2) Find the Sun. Our bodies don’t care what the clock says, So this silly hour change does not have as much sleep-ruining power as you may think. Bodies just know what their regular cortisol and melatonin schedule has been lately. The brain is going to get a bit freaked out by us asking it to go to sleep and wake up at a totally different planetary time. We were meant to get about an hour more sleep in the dark months than we are in the lighter months- we hibernate a bit! If you feel like your child might not get as much sleep with the change, relax- it will even out as long as they are getting opportunities for sleep and they are getting out into the sunlight (even cloudy) morning and night and into the dusk as the sun goes down. If you make sure your child gets more vitamin D as the weather gets better, the combo of that vitamin and more activity should make your child sleepy enough to get to bed as soon as the sun goes down. Daytime sun helps your body regulate the hormones cortisol and melatonin and that will help you all sleep better at night! Your child’s daylight savings bedtime can be whatever works for your family, as long as it is after dark.
On Sunday, get outside as early as you can in the day, then get outside at dusk for a long walk or swim with your baby/child in the early evening at dusk and begin to align with circadian rhythms. Stay outside until the sun goes down, even if it is cloudy. (If you can’t do this, lower the blinds and the lights gradually for an hour before bed). Get back in alignment with the planet’s turning right before you make the clock change so the artificial change it isn’t quite as much of a jolt for the brain and our hormones cortisol and melatonin. If you are breastfeeding a baby, that melatonin will get to your baby through your breastmilk with your own outdoor/sun/darkness exposure.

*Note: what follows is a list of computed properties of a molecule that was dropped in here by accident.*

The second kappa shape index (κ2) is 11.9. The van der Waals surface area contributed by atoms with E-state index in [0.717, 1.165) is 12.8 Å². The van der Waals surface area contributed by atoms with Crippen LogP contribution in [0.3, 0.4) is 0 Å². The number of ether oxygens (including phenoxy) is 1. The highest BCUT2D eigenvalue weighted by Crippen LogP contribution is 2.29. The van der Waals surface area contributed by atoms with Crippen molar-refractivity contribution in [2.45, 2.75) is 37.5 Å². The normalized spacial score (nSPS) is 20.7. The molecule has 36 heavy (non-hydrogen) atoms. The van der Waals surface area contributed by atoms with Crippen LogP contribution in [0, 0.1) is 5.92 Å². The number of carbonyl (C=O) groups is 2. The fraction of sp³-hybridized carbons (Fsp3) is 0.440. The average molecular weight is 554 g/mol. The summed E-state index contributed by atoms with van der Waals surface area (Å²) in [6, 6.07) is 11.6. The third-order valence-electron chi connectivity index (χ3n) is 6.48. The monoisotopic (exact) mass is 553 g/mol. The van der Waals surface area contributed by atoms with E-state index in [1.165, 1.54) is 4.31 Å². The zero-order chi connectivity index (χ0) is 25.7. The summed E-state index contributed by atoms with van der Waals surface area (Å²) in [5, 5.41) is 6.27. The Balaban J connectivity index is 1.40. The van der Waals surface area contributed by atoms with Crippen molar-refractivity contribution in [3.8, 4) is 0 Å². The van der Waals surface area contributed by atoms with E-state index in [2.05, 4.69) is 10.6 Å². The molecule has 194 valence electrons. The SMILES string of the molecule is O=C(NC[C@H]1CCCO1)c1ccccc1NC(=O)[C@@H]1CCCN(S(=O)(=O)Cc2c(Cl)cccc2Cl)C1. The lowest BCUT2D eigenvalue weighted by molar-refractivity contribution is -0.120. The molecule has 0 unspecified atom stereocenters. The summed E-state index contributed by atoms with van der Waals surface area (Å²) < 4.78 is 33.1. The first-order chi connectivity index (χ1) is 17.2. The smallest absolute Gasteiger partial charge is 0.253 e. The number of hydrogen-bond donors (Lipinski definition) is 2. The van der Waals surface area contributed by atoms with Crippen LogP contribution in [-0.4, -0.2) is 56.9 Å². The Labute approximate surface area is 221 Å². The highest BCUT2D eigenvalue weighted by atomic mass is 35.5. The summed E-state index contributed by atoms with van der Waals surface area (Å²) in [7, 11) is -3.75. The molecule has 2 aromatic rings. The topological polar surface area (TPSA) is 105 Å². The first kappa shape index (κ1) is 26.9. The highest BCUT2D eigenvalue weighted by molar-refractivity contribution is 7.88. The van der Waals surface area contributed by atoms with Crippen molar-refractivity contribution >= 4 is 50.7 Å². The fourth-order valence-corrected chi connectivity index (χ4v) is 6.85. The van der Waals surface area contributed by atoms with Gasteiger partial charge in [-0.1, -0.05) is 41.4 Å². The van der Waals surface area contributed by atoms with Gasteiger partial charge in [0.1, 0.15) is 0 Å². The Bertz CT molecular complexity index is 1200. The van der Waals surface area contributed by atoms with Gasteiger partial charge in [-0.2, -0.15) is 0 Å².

So, if you change your child’s bedtime to prep for the change, many sleep gurus will tell you to eventually get it back after a week or so. Instead, I say leave it until Fall, or change it gradually to align with sundown times- about ten minutes per week. Stick with whether it is light or dark outside and whether your child’s brain has had some exposure to darkness before bed. Again, be outside during dusk and after dusk so your child has some experience to darkness before bed. Try to keep the outing calm. If you can’t go outside, be near a big window free of curtains with lights very low inside. Once the sun has been down and some darkness has been experienced, it’s time to sleep.
Imagine your child getting at least 15min of sundown dark exposure and then a half an hour bedtime routine and then hitting the hay- and compare that to these sundown times. Type in your city, the time change is already factored in.